SUMMARY OF THE INVENTION

According to the invention, an interconnection cable for audio frequency high fidelity applications, such as loudspeakers, is provided wherein a first wire and a second wire extend between a reference end and a terminal end, the second or auxiliary wire being divided into two serial segments by a single electrical discontinuity separating each segment, wherein each segment is terminated at its respective end in a signal common with the first wire, and wherein the electrical discontinuity is at between 9/16 and 23/32 of the distance from a reference end. Multiple interconnection cables may be assembled into balanced transmission lines for a signal path and a signal return. It is preferable that the reference end be at the signal source and the terminal end is at the signal load.

The purpose of the discontinuity is to provide several electrically connected and closely coupled conductor segments in which the lengthwise natural ringing modes of the sequel path and the auxiliary conductors have a minimum number of similar frequencies.

It is undesirable to have multiple conductor cables where all the conductors run the full length of the cable. In this condition, all of the conductors have similar fundamental and higher order lengthwise natural ringing modes. The cable disclosed in the present invention is less susceptible to lengthwise common mode ringing than cables wherein all the conductors are nearly the same length.

The invention will be better understood by reference to the following detailed description taken in conjunction with the accompanying drawings.

BRIEF DESCRIPTION OF THE DRAWINGS

FIG. 1 is a perspective view in schematic form of a balanced transmission line constructed in accordance with the invention showing positioning of a discontinuity in auxiliary wires and showing a scale indicating position ranges for said discontinuity.

FIG. 2 is a perspective view of a single conductor dual-wire line twisted as a pair in accordance with the invention.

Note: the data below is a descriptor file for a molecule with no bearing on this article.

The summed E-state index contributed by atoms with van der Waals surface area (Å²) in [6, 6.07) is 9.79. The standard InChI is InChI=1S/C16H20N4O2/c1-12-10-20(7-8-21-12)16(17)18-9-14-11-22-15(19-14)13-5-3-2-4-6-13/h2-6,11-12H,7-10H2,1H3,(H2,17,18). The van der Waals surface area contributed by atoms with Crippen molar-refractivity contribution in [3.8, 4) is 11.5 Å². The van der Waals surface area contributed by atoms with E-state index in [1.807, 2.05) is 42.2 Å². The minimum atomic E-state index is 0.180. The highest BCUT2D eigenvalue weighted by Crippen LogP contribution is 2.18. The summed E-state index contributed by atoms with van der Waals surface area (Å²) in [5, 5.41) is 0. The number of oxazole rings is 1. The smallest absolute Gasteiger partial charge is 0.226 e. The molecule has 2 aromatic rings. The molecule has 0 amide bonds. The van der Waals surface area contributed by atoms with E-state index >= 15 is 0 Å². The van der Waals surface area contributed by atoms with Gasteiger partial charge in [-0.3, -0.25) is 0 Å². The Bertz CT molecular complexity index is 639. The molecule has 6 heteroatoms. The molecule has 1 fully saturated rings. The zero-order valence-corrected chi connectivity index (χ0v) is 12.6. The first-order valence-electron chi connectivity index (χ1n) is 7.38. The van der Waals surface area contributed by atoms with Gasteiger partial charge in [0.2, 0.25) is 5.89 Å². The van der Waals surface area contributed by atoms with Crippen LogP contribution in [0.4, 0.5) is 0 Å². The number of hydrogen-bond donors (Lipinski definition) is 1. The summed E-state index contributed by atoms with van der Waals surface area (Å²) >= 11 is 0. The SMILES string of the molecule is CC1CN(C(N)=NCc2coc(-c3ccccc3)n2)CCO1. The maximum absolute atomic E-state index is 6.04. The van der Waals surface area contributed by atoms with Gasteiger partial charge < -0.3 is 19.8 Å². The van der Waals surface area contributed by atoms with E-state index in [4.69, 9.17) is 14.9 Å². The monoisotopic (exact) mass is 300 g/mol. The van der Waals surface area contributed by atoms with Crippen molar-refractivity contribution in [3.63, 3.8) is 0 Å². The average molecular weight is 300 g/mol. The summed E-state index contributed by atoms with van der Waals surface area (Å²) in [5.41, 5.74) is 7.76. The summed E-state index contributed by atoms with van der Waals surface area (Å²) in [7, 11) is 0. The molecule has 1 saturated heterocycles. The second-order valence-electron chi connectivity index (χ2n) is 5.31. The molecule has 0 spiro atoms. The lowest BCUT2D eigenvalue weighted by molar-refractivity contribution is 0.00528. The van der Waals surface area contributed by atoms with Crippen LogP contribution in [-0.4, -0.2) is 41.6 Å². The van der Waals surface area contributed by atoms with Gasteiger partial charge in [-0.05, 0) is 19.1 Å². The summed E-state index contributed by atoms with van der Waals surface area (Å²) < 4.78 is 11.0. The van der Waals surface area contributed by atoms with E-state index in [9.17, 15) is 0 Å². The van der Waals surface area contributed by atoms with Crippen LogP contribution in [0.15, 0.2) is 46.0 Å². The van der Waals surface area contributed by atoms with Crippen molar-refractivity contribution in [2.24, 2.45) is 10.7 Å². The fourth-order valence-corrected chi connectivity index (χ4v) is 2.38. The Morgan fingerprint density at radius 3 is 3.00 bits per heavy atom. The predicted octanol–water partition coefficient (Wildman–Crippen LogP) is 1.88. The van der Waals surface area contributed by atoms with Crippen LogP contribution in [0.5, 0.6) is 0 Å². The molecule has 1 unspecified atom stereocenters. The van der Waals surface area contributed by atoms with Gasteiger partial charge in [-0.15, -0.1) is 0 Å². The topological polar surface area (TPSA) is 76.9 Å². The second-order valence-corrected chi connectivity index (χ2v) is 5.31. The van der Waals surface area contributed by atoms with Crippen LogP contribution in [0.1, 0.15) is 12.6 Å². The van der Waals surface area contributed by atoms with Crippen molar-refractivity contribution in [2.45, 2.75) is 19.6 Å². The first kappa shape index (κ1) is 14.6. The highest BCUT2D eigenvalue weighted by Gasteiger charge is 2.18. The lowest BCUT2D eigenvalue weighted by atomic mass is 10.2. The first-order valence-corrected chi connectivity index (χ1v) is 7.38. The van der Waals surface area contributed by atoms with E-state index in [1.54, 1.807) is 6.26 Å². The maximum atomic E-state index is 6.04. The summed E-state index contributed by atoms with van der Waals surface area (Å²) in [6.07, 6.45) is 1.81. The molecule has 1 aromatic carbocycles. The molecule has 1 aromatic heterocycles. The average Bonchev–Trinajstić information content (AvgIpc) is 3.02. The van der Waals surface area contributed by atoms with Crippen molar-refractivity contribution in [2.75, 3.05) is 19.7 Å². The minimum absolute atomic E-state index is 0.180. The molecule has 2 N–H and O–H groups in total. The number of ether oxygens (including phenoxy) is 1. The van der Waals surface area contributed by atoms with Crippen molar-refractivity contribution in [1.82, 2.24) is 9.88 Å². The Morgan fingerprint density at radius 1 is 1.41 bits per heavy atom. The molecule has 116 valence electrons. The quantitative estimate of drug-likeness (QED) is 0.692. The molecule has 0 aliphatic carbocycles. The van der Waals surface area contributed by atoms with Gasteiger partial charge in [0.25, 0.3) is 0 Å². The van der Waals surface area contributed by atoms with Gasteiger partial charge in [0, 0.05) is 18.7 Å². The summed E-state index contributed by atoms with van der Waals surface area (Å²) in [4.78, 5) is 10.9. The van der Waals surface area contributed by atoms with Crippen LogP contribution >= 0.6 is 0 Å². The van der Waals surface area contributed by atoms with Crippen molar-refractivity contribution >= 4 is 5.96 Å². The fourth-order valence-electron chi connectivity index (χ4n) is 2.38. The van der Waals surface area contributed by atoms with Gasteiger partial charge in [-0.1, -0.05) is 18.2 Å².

DESCRIPTION OF SPECIFIC EMBODIMENTS

Referring to FIG. 1, there is shown a perspective view in schematic form of a balanced transmission line 10 constructed in accordance with the invention having a first conductor lead 12 and a second conductor lead 14 and showing positioning of a discontinuity 16 in a first auxiliary wire 18. In addition there is a discontinuity 20 in a second auxiliary wire 22 and a scale 24 indicating position ranges for the discontinuities 16 and 20. The first insulated electrically-conductive lead 12 is for carrying signals intended primarily for the audio range and the second electrically-conductive lead 14 disposed adjacent the lead 12 is for carrying return signals.

According to the invention, the first conductive lead 12 has a connection 26 to the first auxiliary wire 18 at a reference end 28 and a connection 30 to the first auxiliary wire 18 at a terminal end 32. Further according to the invention, the electrical discontinuity 16 in the auxiliary wire 18 is at a preselected distance from the reference end 28 of the cable 10 forming thereby a first segment 34 and a second segment 36. The discontinuity 16 may be a space or like electrical separation of on the order of 1/4 inch or less. An identical arrangement is provided in the parallel conductor comprising a reference end 48, a connection 38 to a first segment 40, a terminal end 42 and a connection 44 to a second segment 46.

According to the invention, the electrical discontinuity 16 of the first auxiliary conductor 18 and the electrical discontinuity 20 of the second auxiliary conductor 22 is at between 9/16 and 23/32 of the distance from the reference end 28 or 36, respectively. It is preferable that the reference ends 28, 48 be at the signal source and the terminal ends 32, 42 be at the signal load when installed as signal carrying conductors between components or subsystems in an audio system.